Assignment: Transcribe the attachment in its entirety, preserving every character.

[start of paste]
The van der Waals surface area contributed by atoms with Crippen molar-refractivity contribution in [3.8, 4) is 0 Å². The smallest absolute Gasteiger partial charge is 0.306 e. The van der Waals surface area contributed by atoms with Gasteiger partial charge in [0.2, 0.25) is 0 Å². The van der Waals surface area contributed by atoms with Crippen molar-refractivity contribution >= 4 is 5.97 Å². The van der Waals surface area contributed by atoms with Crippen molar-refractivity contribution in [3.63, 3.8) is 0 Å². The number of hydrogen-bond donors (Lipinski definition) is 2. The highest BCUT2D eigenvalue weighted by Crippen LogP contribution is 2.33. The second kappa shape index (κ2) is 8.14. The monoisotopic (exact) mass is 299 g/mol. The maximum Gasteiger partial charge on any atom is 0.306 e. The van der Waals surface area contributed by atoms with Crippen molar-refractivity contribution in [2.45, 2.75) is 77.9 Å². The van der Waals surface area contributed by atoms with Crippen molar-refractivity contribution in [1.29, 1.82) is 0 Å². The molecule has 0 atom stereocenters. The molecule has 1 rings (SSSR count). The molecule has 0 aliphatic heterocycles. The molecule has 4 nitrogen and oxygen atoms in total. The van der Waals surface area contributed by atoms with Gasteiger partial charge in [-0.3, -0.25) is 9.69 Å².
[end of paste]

The van der Waals surface area contributed by atoms with Crippen molar-refractivity contribution in [3.8, 4) is 0 Å². The smallest absolute Gasteiger partial charge is 0.306 e. The van der Waals surface area contributed by atoms with Gasteiger partial charge in [0.2, 0.25) is 0 Å². The van der Waals surface area contributed by atoms with Crippen molar-refractivity contribution >= 4 is 5.97 Å². The van der Waals surface area contributed by atoms with Crippen molar-refractivity contribution in [3.63, 3.8) is 0 Å². The number of hydrogen-bond donors (Lipinski definition) is 2. The highest BCUT2D eigenvalue weighted by Crippen LogP contribution is 2.33. The second kappa shape index (κ2) is 8.14. The monoisotopic (exact) mass is 299 g/mol. The maximum Gasteiger partial charge on any atom is 0.306 e. The van der Waals surface area contributed by atoms with Crippen molar-refractivity contribution in [2.45, 2.75) is 77.9 Å². The van der Waals surface area contributed by atoms with Crippen molar-refractivity contribution in [1.29, 1.82) is 0 Å². The molecule has 0 atom stereocenters. The molecule has 1 rings (SSSR count). The molecule has 0 aliphatic heterocycles. The molecule has 4 nitrogen and oxygen atoms in total. The van der Waals surface area contributed by atoms with Gasteiger partial charge in [-0.3, -0.25) is 9.69 Å².